‘They become my family’: how rural ecotourism is changing lives in Andean communities


Woman weaving fabric

There is a group of women entrepreneurs from the Chacan community in Cusco, Peru who welcome tourists into their homes so they can experience the rural Andean way of life.

Leocadia is one such campesina. Through learning opportunities with the Centro Bartolome de las Casas (CBC), a Cuso International partner in Peru, she successfully launched her own ecotourism package. When guests stay at her home, they are invited to join her in her daily activities, learn how she makes traditional medicines from local plants, and try their hand at traditional weaving techniques.

Leocadia in her home.

Through her business, Leocadia has access to her own income. And ecotourism allows her to maintain her culture and traditions. But it’s not only about what she shares with her guests.

“Before we lived only from our land. We worked with our husbands in the fields and cooked. Now we also live from tourism and this is enriching,” says Leocadia. “They visit us from other countries in order to have an exchange with us. They learn about our way of life and we learn about theirs. We talk and exchange points of view at the table. I like working and living with tourists, they become my family.”

Cuso International volunteers work with the CBC by providing technical assistance in the area of sustainable tourism. The women gain knowledge and skills in the areas of marketing, collecting payments and financial management, and constructing tours that focus on topics like traditional gastronomy and weaving.

Ecotourism is providing the women of the cooperative with more financial independence, the ability to work from home while caring for growing children and pay for their schooling, and the opportunity to share and pass on cultural traditions, knowledge and skills to the younger generation.

Amie Gibson, Fundraising Officer at Cuso International, says for her, meeting the women involved with the CBC was the highlight of the Cuso Challenge Trek for Good to Machu Picchu in 2018.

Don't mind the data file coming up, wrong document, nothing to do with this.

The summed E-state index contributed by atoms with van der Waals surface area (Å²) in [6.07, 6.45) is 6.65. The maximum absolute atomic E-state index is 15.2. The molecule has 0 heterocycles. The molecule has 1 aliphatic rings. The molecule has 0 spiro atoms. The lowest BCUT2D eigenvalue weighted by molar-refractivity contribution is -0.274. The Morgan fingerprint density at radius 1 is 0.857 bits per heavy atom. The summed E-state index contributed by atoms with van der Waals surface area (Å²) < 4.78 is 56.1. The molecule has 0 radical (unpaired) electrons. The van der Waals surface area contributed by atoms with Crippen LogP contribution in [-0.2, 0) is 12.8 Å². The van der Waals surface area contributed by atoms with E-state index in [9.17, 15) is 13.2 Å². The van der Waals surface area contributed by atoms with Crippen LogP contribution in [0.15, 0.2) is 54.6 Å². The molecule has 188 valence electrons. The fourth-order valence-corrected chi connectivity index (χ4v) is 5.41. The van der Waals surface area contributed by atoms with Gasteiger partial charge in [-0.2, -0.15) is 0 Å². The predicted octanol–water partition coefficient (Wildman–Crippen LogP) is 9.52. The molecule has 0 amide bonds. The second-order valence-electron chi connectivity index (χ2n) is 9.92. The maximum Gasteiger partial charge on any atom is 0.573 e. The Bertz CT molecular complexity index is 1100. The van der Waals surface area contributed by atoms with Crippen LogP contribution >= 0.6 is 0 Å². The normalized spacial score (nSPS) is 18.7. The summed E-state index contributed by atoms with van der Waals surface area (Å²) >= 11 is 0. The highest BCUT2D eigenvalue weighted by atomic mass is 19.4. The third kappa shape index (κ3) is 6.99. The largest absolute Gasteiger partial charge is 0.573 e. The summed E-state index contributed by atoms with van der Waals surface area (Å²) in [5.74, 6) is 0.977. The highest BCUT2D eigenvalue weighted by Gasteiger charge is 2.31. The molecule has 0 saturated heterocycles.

“It was amazing to see the entrepreneurial spirit of these women. They want to be successful not only for themselves but for their children. And an offshoot of this is they get to proudly share their culture with people from around the world,” says Amie.

“I came away amazed by the profound level of generosity that was shown towards us. We could not thank them enough for showing us their hospitality, their hard work and entrepreneurial spirit and, most of all, a glimpse into their beautiful culture. It was a truly inspiring experience.”

Astrid Nielsen, a professional forester in Ottawa, signed up for the 2020 Cuso Challenge Trek to Machu Picchu because of the opportunity to visit the CBC.

“This trip appealed to me because, in addition to the adventure, I also get to make a difference in the world,” she says. “I feel lucky everyday to be blessed with good physical and mental health and to have everything I need to live a comfortable and safe life. I recognize that I am so fortunate and like to do what I can to help. Meeting the people that Cuso supports through these initiatives makes it a much more meaningful trip.”